Zebra Dove: Egg to Fledgling

Recently I’ve been busy sorting out my photographs and adding them into iNaturalist. I didn’t look deeply into it before, but now it’s one of my favourite sites. Highly recommended if you like to find out about all the animals and plants around you. Today, I’m writing about the Zebra Doves at home and the recent nest.

Zebra Dove courtship display on Christmas day 2021.

Leaving an assortment of seeds on our lawn, our garden is frequented by Zebra Doves. Usually, you can see a flock of 10-15 of them, the record has been around 25. The area is very small, so it is impressive as it’s more than I have recorded around big parks such as Sirikit. Although, at the Public Relations park there’s often a large population of them.

Their appearance is striking with the ‘zebra’ patterned chest, blue eye and orbital ring. 25th December 2021.

In the past month we have had a Zebra Dove nest in one of our hedges and I documented their journey from egg to flying birds. I’m familiar with the process as I have witnessed their nests before at my old house and documented their fledglings. Usually, the nests aren’t so robust. This time they used a concrete wall below the hedge.

Incubating the eggs. 15th February 2022.
Eggs were observed on the 20th of February 2022.

I hadn’t tuned into the routine of the mother to be able to photograph the eggs earlier, eventually I discovered she often left for food mid to late-morning. 4 days after the egg picture they had hatched.

Hatchlings observed on the 24th February 2022.
Growing fast. 1st March 2022.
With parent on the 3rd of March 2022.
Looking strong by the 6th of March 2022.

On the 8th I watched them being fed, they were definitely ready to leave, as they were standing up. I thought they’d fledge earlier but I think the ledge in the hedge was a comfortable place for them.

Food time. 8th March 2022.
Big and strong. 8th March 2022.
Family photo. 8th March 2022.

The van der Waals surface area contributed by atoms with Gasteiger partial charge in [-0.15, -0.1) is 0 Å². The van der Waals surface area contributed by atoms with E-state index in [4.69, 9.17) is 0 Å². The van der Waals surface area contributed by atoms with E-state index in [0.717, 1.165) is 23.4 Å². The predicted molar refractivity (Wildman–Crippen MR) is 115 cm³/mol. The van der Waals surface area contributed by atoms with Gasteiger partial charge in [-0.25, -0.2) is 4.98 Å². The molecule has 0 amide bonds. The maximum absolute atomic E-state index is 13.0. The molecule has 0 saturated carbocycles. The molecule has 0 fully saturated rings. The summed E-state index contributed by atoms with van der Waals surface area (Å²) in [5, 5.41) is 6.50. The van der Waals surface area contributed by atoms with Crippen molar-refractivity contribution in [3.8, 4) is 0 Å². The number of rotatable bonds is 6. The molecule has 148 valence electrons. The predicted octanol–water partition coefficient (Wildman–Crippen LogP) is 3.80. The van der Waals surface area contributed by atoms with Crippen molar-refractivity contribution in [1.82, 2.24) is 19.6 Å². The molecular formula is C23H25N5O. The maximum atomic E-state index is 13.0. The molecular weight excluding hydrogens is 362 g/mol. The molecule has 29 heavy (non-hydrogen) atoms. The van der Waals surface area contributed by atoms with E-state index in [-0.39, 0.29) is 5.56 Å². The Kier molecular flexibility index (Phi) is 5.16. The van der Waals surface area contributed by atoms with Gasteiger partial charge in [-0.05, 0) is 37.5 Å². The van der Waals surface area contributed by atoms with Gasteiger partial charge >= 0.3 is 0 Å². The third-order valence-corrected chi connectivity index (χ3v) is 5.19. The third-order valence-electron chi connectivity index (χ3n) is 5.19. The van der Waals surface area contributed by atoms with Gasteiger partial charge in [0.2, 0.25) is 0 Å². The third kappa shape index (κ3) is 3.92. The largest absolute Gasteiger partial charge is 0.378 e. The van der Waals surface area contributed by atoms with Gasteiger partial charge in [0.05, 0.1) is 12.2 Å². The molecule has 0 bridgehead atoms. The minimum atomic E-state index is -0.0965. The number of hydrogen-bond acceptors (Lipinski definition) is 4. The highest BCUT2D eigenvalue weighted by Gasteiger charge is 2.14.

They fledged the day after the previous photos, on the 9th of March. I observed one of the fledglings alongside the parent in the tree above the nesting location. The mystery was what happened to the 2nd chick. It was nowhere to be found.

Taken in the morning, first time perched in the tree. 9th March 2022.
Together in the tree but missing a sibling. 9th March 2022.
Before I headed out for the day. 9th March 2022.

I checked back in the late afternoon and it was a similar scene, but this time both parents were present. It was the first time I saw them both alongside the chick. Sadly, I don’t know what happened to the 2nd chick.

In the evening with both parents. 9th March 2022.

The next day, the chick had been venturing and exploring further. I first found it as it was making a flight onto the neighbour’s roof! It seemed to be a brave flier.

On the roof. 10th March 2022.
It was watching the other Doves feeding below. 10th March 2022.

That ends the documentation from egg to flying, the missing fledgling is an example of difficulties in life. It is still a mystery how to just disappeared. It was sad thinking about what happened but you can’t change anything, you just have to accept it and move forwards.

All images © 2022 hamsambly

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